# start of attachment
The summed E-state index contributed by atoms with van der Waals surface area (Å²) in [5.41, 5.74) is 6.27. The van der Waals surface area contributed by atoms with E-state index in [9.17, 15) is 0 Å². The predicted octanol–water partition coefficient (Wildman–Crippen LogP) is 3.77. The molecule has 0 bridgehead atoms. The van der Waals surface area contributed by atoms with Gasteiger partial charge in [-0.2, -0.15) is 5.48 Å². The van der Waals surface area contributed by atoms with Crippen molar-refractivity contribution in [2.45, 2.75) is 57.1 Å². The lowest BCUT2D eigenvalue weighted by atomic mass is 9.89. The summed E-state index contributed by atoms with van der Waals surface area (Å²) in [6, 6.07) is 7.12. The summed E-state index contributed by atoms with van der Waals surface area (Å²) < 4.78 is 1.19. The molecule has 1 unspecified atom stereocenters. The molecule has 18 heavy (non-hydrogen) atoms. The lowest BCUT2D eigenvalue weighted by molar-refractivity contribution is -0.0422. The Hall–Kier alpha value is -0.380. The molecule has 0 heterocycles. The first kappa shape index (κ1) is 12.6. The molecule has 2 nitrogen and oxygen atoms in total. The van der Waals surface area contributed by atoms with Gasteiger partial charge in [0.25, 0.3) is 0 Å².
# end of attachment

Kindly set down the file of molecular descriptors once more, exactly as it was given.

The summed E-state index contributed by atoms with van der Waals surface area (Å²) in [5.41, 5.74) is 6.27. The van der Waals surface area contributed by atoms with E-state index in [9.17, 15) is 0 Å². The predicted octanol–water partition coefficient (Wildman–Crippen LogP) is 3.77. The molecule has 0 bridgehead atoms. The van der Waals surface area contributed by atoms with Gasteiger partial charge in [-0.2, -0.15) is 5.48 Å². The van der Waals surface area contributed by atoms with Crippen molar-refractivity contribution in [2.45, 2.75) is 57.1 Å². The lowest BCUT2D eigenvalue weighted by atomic mass is 9.89. The summed E-state index contributed by atoms with van der Waals surface area (Å²) in [6, 6.07) is 7.12. The summed E-state index contributed by atoms with van der Waals surface area (Å²) < 4.78 is 1.19. The molecule has 1 unspecified atom stereocenters. The molecule has 18 heavy (non-hydrogen) atoms. The lowest BCUT2D eigenvalue weighted by molar-refractivity contribution is -0.0422. The Hall–Kier alpha value is -0.380. The molecule has 0 heterocycles. The first kappa shape index (κ1) is 12.6. The molecule has 2 nitrogen and oxygen atoms in total. The van der Waals surface area contributed by atoms with Gasteiger partial charge in [0.25, 0.3) is 0 Å².